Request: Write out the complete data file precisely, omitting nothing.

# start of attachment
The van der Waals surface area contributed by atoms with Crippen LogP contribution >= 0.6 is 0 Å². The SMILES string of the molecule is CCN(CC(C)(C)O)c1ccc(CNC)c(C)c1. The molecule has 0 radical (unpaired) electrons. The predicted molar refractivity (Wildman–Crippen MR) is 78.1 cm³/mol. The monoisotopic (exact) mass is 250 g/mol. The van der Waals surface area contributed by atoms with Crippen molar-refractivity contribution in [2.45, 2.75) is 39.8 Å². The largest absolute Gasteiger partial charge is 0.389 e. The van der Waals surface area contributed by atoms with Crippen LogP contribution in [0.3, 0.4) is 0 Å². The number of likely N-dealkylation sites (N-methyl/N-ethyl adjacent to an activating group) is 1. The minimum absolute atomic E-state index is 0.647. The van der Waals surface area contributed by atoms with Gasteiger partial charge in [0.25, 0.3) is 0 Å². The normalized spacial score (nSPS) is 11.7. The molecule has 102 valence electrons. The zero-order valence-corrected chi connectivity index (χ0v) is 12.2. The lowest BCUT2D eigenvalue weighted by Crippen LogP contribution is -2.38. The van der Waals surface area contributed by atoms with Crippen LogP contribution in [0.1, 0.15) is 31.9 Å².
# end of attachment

The van der Waals surface area contributed by atoms with Crippen LogP contribution >= 0.6 is 0 Å². The SMILES string of the molecule is CCN(CC(C)(C)O)c1ccc(CNC)c(C)c1. The molecule has 0 radical (unpaired) electrons. The predicted molar refractivity (Wildman–Crippen MR) is 78.1 cm³/mol. The monoisotopic (exact) mass is 250 g/mol. The van der Waals surface area contributed by atoms with Crippen molar-refractivity contribution in [2.45, 2.75) is 39.8 Å². The largest absolute Gasteiger partial charge is 0.389 e. The van der Waals surface area contributed by atoms with Crippen LogP contribution in [0.3, 0.4) is 0 Å². The number of likely N-dealkylation sites (N-methyl/N-ethyl adjacent to an activating group) is 1. The minimum absolute atomic E-state index is 0.647. The van der Waals surface area contributed by atoms with Gasteiger partial charge in [0.25, 0.3) is 0 Å². The normalized spacial score (nSPS) is 11.7. The molecule has 102 valence electrons. The zero-order valence-corrected chi connectivity index (χ0v) is 12.2. The lowest BCUT2D eigenvalue weighted by Crippen LogP contribution is -2.38. The van der Waals surface area contributed by atoms with Crippen LogP contribution in [0.1, 0.15) is 31.9 Å².